Occasionally after that, he would phone for a chat.  On the last morning he phoned, he told me how he had recently visited one of the men who drove him to my office years before.  The man was dying of cancer, his mouth covered by an oxygen mask, and he grew upset because the words he kept trying to say were indistinguishable.

Michael leaned over and said: “I know you’re upset because you’re dying and I can’t understand what you are saying, but I must tell you that with your accent, even when you were well I could never understand a word you said anyway.”

The man gave up trying to speak and laughed instead.  It takes courage to make a dying man laugh, but Michael Hartnett had courage in spades.  Courage, stubbornness and demons.  I had no idea he was soon to die, but something made me tell him that one of the proudest moments of my life – something I could unreservedly look back on as truly worthwhile – was editing his Collected Poems.

He accepted the compliment, told me his latest joke and then recited an extraordinary raw and heart-felt poem he had written for Angela Liston.  It was the last time I heard his voice and I can hear it still, with his laugh at the end which contained all that pain, humanity and unbroken dignity:

                                    I have been kicked around the place

                                    Been mocked and been pissed on

                                    But I find my way home to you, Angela Liston

                                    And my wrinkled, anxious forehead

                                    Amazingly has been kissed on

                                    And I am blessed by you Angela Liston.

He died on October 13th, 1999.  His Complete Poems and Translations  have since been superbly edited and published by Peter Fallon and The Gallery Press.  When I last passed through Newcastle West I stopped at dawn in Maiden Street where he was reared.  It was deserted but every shop window had a poster for Éigse Michael Hartnett, with his haunting quizzical eyes staring out.  Those eyes and that voice haunt me still.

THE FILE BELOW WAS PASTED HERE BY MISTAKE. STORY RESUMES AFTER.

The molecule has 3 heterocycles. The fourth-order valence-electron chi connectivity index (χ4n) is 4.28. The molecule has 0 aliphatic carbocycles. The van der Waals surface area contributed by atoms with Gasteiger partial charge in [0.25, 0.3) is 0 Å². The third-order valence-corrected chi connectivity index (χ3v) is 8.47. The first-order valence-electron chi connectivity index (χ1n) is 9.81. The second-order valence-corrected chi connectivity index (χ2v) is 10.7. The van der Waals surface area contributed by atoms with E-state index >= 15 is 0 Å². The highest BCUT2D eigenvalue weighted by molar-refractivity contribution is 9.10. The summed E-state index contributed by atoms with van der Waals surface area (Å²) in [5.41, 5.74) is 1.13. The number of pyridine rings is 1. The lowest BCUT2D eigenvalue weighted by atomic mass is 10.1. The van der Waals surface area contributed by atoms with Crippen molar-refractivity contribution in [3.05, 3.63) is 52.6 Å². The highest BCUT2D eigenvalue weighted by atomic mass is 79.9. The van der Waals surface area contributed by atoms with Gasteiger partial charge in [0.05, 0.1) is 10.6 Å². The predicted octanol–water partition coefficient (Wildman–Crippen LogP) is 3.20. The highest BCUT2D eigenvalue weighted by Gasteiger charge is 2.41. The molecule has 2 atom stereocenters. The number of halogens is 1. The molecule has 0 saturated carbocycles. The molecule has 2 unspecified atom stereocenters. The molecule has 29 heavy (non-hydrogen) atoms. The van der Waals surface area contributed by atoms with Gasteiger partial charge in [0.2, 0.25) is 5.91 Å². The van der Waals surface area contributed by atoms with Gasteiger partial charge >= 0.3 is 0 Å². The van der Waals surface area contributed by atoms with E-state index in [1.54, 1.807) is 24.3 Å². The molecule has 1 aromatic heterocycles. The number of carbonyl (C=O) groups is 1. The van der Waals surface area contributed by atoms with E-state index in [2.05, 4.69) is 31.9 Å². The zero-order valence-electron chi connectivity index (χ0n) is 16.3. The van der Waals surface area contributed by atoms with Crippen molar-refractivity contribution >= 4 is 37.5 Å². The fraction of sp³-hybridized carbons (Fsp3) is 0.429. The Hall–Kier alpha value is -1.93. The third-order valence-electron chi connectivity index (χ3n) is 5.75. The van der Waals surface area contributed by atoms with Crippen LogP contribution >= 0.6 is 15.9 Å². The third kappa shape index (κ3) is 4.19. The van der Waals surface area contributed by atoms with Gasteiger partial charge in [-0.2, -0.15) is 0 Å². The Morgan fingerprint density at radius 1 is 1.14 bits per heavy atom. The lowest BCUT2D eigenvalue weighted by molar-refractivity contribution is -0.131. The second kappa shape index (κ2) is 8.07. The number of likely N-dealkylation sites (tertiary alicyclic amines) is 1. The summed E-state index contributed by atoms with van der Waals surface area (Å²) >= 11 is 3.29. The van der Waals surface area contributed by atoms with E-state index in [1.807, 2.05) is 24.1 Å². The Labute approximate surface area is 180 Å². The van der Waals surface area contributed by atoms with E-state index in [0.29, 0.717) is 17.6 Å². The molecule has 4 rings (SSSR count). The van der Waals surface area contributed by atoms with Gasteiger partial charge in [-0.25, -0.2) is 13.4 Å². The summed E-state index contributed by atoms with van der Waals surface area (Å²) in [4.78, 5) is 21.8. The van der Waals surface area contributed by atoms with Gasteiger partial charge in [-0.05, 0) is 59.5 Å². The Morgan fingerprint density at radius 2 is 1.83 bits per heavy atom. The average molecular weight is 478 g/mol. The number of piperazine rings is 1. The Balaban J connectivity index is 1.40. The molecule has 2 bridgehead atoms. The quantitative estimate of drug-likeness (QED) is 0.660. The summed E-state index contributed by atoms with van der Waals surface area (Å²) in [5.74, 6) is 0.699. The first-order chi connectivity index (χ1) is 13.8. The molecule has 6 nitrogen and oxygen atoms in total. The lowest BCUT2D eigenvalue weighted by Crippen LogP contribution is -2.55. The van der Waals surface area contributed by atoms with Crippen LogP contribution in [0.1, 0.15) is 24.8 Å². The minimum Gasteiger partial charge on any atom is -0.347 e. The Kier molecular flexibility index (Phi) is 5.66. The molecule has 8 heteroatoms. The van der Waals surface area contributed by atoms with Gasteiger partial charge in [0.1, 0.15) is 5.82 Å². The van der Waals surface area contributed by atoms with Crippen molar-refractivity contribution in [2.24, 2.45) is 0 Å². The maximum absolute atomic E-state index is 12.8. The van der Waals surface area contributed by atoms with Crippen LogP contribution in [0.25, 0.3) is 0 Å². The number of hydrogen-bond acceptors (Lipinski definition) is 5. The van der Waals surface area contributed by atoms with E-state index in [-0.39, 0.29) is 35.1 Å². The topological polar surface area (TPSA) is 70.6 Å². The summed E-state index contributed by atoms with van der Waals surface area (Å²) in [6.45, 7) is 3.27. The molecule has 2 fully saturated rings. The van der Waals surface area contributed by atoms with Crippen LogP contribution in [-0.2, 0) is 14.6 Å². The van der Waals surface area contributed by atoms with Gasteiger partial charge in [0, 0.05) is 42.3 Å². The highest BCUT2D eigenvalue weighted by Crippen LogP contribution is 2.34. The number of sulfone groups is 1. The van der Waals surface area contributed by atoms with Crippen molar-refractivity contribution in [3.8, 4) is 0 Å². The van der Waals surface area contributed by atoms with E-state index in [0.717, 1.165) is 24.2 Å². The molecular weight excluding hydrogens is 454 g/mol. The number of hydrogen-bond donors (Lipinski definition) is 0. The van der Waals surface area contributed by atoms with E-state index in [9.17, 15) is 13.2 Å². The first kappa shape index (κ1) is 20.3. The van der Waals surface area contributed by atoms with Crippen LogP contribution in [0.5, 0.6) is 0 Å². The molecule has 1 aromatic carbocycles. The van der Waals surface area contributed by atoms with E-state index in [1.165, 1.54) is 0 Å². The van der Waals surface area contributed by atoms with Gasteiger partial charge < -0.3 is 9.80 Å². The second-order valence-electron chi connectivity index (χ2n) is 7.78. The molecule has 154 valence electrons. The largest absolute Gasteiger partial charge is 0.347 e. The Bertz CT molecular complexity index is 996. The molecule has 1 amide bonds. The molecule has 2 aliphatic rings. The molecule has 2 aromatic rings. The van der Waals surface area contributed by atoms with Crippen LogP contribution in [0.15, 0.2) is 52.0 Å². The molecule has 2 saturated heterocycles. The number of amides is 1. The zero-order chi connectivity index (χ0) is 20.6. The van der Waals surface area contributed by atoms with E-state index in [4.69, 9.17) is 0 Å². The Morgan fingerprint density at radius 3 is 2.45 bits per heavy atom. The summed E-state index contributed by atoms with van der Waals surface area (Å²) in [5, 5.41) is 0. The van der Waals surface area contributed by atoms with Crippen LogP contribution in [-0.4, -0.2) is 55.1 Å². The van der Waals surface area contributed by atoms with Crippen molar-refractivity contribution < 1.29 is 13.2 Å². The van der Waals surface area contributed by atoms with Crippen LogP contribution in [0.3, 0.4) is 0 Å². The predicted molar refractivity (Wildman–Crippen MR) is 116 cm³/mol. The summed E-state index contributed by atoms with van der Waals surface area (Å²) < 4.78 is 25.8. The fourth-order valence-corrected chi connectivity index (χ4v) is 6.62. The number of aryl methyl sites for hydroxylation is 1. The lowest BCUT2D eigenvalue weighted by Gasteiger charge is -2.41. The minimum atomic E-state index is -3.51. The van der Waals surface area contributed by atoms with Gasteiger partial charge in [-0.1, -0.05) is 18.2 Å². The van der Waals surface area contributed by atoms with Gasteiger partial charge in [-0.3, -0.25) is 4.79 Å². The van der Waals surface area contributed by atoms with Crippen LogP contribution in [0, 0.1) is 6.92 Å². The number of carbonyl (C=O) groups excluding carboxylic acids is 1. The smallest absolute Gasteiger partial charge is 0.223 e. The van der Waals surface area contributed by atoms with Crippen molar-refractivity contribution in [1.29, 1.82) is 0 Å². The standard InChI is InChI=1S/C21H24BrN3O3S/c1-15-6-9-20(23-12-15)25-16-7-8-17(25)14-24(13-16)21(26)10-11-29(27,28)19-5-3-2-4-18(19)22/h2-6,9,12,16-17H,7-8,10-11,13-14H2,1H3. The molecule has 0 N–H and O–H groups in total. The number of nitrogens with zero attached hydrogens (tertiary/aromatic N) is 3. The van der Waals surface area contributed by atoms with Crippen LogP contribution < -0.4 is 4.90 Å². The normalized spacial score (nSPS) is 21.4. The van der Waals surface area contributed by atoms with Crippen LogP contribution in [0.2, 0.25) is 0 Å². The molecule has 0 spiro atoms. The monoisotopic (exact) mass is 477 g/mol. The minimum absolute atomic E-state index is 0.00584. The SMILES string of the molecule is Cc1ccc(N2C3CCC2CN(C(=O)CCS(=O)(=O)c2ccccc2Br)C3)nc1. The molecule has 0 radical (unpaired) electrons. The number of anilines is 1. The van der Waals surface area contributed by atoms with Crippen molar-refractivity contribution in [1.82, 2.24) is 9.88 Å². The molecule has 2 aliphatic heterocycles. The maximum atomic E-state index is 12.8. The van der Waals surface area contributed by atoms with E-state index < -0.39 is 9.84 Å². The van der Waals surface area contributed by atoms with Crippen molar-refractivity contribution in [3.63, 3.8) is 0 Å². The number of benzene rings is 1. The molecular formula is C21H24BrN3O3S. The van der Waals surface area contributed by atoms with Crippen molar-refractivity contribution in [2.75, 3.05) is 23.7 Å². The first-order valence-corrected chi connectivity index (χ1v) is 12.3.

".. those haunting quizzical eyes staring out."

“.. those haunting quizzical eyes staring out.”

Aere Perrenius … more lasting than bronze …

Hartnett bronze by artist Rory Breslin in The Square, Newcastle West.

Hartnett bronze by artist Rory Breslin in The Square, Newcastle West.

There is a very telling little poem by Michael Hartnett tucked away  in A Book of Strays called ‘Aere Perrenius’.   In it the poet recounts early encounters with Patrick Kavanagh after Hartnett had made his way to Dublin, ‘fresh from Newcastle West  / at twenty, with a sheaf of verse / tucked into my belt’.  It is really a very gentle admonition by the very prescient Hartnett who was already garnering academic interest.  He is saying to those who are required, as part of their academic studies, to rummage through the entrails of a poet’s work to be gentle in their excavations.

The Latin phrase aere perrenius comes to us from Horace.  In the final poem in his third book of Odes, Horace boasts that his poetry will outlive any man-made monument: “Exegi monumentum aere perennius.” (“I have made a monument more lasting than bronze.”). Hartnett would probably have been first  introduced to the  beauty and wisdom of Horace by Dave Hayes, erudite classics scholar and teacher of Latin at St. Ita’s Secondary School, Newcastle West where Hartnett studied for his Leaving Cert in 1950’s.

Hartnett’s poem ‘Aere Perrenius’, is therefore, really a poetic warning to young aspiring academics not to ‘tamper with the facts’ of his verse – or indeed Kavanagh’s verse either!  He mentions these, ‘dull strangers with degrees / who prune, to fit conceptions’.  These aspiring scholars build their theories on fragile ground, ‘give you ancestors and heirs’ and try to ‘bring you into line / with academic aims, / number all your bones / and make false claims.’

Would-be academics who undertake such necessary work should be aware, however, of the poet’s sensitivities.  Hartnett is adamant that he can live with being forgotten but not with being misunderstood or misinterpreted:

It is easy to forgive

a world that forgets

but not a world that changes

with subtle sentences

a life that was and is.

Both Hartnett and Kavanagh have had their fair share of being misunderstood – and for those who are familiar with the ‘history’ of their friendship, many will find Hartnett’s appeal on behalf of his ‘mentor’ very commendable!  He claims to understand Kavanagh, for all his rough edges, ‘the smokescreen of your talk / about fillies, about stallions’. His intimate knowledge of the man from Inniskeen is encapsulated in that uniquely Irish form of the ultimate trusting relationship: ‘I sometimes placed your bets.’